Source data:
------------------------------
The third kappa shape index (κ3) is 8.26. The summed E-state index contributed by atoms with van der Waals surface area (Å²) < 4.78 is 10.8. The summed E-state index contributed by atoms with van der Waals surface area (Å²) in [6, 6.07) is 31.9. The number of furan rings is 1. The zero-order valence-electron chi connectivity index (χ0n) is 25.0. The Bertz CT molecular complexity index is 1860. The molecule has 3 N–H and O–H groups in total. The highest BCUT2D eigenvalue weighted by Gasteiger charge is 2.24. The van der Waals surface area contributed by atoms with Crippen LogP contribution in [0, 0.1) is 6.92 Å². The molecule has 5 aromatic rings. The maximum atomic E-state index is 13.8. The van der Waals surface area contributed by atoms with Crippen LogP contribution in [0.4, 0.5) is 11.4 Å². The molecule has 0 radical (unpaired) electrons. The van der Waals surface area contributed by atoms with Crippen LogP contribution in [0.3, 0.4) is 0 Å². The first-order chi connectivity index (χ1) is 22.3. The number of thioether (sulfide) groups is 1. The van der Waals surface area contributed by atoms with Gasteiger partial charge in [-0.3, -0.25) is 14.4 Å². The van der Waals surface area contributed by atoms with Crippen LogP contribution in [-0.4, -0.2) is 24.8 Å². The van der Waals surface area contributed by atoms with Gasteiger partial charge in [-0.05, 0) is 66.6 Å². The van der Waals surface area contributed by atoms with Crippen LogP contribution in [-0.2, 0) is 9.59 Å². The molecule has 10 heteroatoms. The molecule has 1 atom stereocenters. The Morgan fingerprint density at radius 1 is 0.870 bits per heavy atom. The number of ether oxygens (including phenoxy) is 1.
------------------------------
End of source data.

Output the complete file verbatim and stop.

The third kappa shape index (κ3) is 8.26. The summed E-state index contributed by atoms with van der Waals surface area (Å²) < 4.78 is 10.8. The summed E-state index contributed by atoms with van der Waals surface area (Å²) in [6, 6.07) is 31.9. The number of furan rings is 1. The zero-order valence-electron chi connectivity index (χ0n) is 25.0. The Bertz CT molecular complexity index is 1860. The molecule has 3 N–H and O–H groups in total. The highest BCUT2D eigenvalue weighted by Gasteiger charge is 2.24. The van der Waals surface area contributed by atoms with Crippen LogP contribution in [0, 0.1) is 6.92 Å². The molecule has 5 aromatic rings. The maximum atomic E-state index is 13.8. The van der Waals surface area contributed by atoms with Crippen LogP contribution in [0.4, 0.5) is 11.4 Å². The molecule has 0 radical (unpaired) electrons. The van der Waals surface area contributed by atoms with Crippen LogP contribution in [0.3, 0.4) is 0 Å². The first-order chi connectivity index (χ1) is 22.3. The number of thioether (sulfide) groups is 1. The van der Waals surface area contributed by atoms with Gasteiger partial charge in [-0.3, -0.25) is 14.4 Å². The van der Waals surface area contributed by atoms with Crippen LogP contribution in [-0.4, -0.2) is 24.8 Å². The van der Waals surface area contributed by atoms with Gasteiger partial charge in [-0.05, 0) is 66.6 Å². The van der Waals surface area contributed by atoms with Crippen LogP contribution in [-0.2, 0) is 9.59 Å². The molecule has 10 heteroatoms. The molecule has 1 atom stereocenters. The Morgan fingerprint density at radius 1 is 0.870 bits per heavy atom. The number of ether oxygens (including phenoxy) is 1.